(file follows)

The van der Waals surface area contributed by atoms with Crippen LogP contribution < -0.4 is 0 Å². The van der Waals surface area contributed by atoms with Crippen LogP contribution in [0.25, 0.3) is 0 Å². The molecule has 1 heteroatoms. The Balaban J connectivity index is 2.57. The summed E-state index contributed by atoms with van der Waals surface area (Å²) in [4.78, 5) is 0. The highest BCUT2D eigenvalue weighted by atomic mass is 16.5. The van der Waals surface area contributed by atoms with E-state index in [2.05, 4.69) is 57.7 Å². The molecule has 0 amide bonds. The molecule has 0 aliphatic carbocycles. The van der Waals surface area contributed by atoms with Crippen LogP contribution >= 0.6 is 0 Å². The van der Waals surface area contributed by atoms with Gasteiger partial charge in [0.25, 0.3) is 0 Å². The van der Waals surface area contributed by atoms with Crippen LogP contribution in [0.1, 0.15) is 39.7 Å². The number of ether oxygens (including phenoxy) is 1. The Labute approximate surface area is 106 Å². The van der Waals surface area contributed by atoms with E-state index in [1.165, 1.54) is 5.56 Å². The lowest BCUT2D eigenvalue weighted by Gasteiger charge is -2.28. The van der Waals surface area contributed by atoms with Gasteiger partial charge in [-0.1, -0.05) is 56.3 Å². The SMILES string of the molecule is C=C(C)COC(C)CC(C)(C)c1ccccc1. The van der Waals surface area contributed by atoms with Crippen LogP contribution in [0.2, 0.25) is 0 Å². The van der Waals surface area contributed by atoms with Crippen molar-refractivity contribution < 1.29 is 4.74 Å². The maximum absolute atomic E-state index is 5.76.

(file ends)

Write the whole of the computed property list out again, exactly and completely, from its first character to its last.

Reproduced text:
The van der Waals surface area contributed by atoms with Crippen LogP contribution < -0.4 is 0 Å². The van der Waals surface area contributed by atoms with Crippen LogP contribution in [0.25, 0.3) is 0 Å². The molecule has 1 heteroatoms. The Balaban J connectivity index is 2.57. The summed E-state index contributed by atoms with van der Waals surface area (Å²) in [4.78, 5) is 0. The highest BCUT2D eigenvalue weighted by atomic mass is 16.5. The van der Waals surface area contributed by atoms with E-state index in [2.05, 4.69) is 57.7 Å². The molecule has 0 amide bonds. The molecule has 0 aliphatic carbocycles. The van der Waals surface area contributed by atoms with Crippen LogP contribution >= 0.6 is 0 Å². The van der Waals surface area contributed by atoms with Gasteiger partial charge in [0.25, 0.3) is 0 Å². The van der Waals surface area contributed by atoms with Crippen LogP contribution in [0.1, 0.15) is 39.7 Å². The number of ether oxygens (including phenoxy) is 1. The Labute approximate surface area is 106 Å². The van der Waals surface area contributed by atoms with E-state index in [1.165, 1.54) is 5.56 Å². The lowest BCUT2D eigenvalue weighted by Gasteiger charge is -2.28. The van der Waals surface area contributed by atoms with Gasteiger partial charge in [-0.1, -0.05) is 56.3 Å². The SMILES string of the molecule is C=C(C)COC(C)CC(C)(C)c1ccccc1. The van der Waals surface area contributed by atoms with Crippen LogP contribution in [0.2, 0.25) is 0 Å². The van der Waals surface area contributed by atoms with Crippen molar-refractivity contribution < 1.29 is 4.74 Å². The maximum absolute atomic E-state index is 5.76.